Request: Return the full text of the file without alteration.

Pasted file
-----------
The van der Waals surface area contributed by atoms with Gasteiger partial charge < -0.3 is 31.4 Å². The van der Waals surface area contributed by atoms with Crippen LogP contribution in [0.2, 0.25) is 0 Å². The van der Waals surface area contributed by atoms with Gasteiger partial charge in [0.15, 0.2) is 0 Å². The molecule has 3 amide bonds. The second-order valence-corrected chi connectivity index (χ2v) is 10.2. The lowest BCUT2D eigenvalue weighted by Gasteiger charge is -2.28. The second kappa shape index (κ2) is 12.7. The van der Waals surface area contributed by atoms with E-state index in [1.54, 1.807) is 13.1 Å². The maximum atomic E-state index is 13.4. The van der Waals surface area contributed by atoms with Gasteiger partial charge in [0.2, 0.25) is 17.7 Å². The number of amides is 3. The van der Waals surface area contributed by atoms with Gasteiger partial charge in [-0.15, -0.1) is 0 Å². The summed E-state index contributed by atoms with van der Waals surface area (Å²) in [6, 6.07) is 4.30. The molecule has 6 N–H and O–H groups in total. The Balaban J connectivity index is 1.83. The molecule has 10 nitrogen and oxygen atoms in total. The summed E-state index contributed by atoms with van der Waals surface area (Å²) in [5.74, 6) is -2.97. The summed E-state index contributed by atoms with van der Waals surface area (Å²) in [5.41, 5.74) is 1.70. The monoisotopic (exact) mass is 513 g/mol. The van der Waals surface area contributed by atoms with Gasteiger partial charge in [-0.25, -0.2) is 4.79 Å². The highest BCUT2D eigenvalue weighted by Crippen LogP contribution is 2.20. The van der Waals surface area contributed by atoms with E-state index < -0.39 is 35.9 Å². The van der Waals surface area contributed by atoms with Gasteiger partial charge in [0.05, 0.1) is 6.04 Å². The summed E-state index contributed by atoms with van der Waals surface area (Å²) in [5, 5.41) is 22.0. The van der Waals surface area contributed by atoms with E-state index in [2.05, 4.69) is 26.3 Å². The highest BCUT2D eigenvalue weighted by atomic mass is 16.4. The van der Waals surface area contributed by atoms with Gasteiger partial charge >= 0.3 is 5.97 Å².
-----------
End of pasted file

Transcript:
The van der Waals surface area contributed by atoms with Gasteiger partial charge < -0.3 is 31.4 Å². The van der Waals surface area contributed by atoms with Crippen LogP contribution in [0.2, 0.25) is 0 Å². The van der Waals surface area contributed by atoms with Gasteiger partial charge in [0.15, 0.2) is 0 Å². The molecule has 3 amide bonds. The second-order valence-corrected chi connectivity index (χ2v) is 10.2. The lowest BCUT2D eigenvalue weighted by Gasteiger charge is -2.28. The second kappa shape index (κ2) is 12.7. The van der Waals surface area contributed by atoms with E-state index in [1.54, 1.807) is 13.1 Å². The maximum atomic E-state index is 13.4. The van der Waals surface area contributed by atoms with Gasteiger partial charge in [0.2, 0.25) is 17.7 Å². The number of amides is 3. The van der Waals surface area contributed by atoms with Gasteiger partial charge in [-0.15, -0.1) is 0 Å². The summed E-state index contributed by atoms with van der Waals surface area (Å²) in [6, 6.07) is 4.30. The molecule has 6 N–H and O–H groups in total. The Balaban J connectivity index is 1.83. The molecule has 10 nitrogen and oxygen atoms in total. The summed E-state index contributed by atoms with van der Waals surface area (Å²) in [5.74, 6) is -2.97. The summed E-state index contributed by atoms with van der Waals surface area (Å²) in [5.41, 5.74) is 1.70. The monoisotopic (exact) mass is 513 g/mol. The van der Waals surface area contributed by atoms with Gasteiger partial charge in [-0.25, -0.2) is 4.79 Å². The highest BCUT2D eigenvalue weighted by Crippen LogP contribution is 2.20. The van der Waals surface area contributed by atoms with E-state index < -0.39 is 35.9 Å². The van der Waals surface area contributed by atoms with Gasteiger partial charge in [0.05, 0.1) is 6.04 Å². The summed E-state index contributed by atoms with van der Waals surface area (Å²) in [5, 5.41) is 22.0. The van der Waals surface area contributed by atoms with E-state index in [2.05, 4.69) is 26.3 Å². The highest BCUT2D eigenvalue weighted by atomic mass is 16.4. The van der Waals surface area contributed by atoms with Gasteiger partial charge >= 0.3 is 5.97 Å².